If you have recently welcomed a kitten into your home – congratulations! Cherish all the moments that come with this stage of their life. Remember that on top of getting the proper foods, toys and gear, it’s also important to get them the vaccines they need. Kittens are especially vulnerable to serious diseases and vaccines are the best way to protect them. Even if your feline friend is fully grown, they still need to be vaccinated. Call us at 905.685.7349 for more information.
When should kittens get their first vaccines?
Although each patient is different, we generally give kittens their first set of vaccines when they are between 1.5 months to 2-months-old. They will usually receive their shots during their first visit to the vet, at the same time that the doctor conducts their full wellness checkup, complete with other diagnostics such as bloodwork and urine sampling.
Is it true kittens need to be vaccinated over and over again?
Yes, after their first set of shots, kittens will need to get injections of other vaccines every month or so until they are approximately 6-months-old. The “kitten” vaccinations usually end at the 6-month mark, which is also typically when we perform spays and neuters.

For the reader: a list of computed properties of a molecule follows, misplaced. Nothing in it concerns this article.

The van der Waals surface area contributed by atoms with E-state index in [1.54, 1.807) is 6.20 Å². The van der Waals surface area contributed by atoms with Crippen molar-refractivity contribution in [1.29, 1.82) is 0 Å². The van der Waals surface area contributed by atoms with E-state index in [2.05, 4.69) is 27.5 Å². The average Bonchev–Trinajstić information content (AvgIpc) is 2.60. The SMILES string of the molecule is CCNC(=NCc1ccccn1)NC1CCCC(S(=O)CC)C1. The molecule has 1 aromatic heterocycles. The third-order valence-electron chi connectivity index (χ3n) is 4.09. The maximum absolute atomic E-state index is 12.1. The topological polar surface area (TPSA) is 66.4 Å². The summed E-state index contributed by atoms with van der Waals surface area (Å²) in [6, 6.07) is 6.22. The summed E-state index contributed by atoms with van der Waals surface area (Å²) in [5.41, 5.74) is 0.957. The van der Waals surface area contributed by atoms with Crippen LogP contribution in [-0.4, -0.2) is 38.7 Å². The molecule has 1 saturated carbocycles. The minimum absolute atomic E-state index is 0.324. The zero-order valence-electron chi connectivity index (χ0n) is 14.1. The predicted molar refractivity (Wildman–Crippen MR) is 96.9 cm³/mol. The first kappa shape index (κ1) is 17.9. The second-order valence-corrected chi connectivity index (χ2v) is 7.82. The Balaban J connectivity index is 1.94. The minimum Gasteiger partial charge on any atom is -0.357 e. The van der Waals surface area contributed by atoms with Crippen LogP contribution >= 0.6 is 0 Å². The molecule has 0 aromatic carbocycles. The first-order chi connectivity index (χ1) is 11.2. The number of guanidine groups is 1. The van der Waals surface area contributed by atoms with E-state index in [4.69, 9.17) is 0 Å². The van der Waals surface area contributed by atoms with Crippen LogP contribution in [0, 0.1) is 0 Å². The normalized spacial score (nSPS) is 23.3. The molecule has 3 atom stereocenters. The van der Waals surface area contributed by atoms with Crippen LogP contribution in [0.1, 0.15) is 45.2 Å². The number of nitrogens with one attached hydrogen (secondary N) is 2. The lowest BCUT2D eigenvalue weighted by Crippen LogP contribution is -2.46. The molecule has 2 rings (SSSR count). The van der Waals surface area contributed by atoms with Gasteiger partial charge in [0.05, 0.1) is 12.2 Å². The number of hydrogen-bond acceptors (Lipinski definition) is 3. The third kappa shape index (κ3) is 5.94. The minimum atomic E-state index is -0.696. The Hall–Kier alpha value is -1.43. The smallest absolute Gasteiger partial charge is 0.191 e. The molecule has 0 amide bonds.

The vaccines for rhinotracheitis, calcivirus, panleukopenia and chlamydia are usually given first. Then, at the second visit, the second shots for calcivirus, panleukopenia and rhinotracheitis are given, along with the first injection of their feline leukemia vaccine. The rabies vaccine and a feline leukemia booster are usually administered at the third visit.
What vaccines do adult cats need?
All adult cats should continue to receive their vaccine against rabies, calicivirus, panleukopenia virus and herpesvirus. Your veterinarian may also recommend additional vaccines (non-core) based on your pet’s lifestyle, environment and risk exposure to certain parasites and diseases. Depending on the exact vaccine, your pet will need to be injected once per year or once every three years.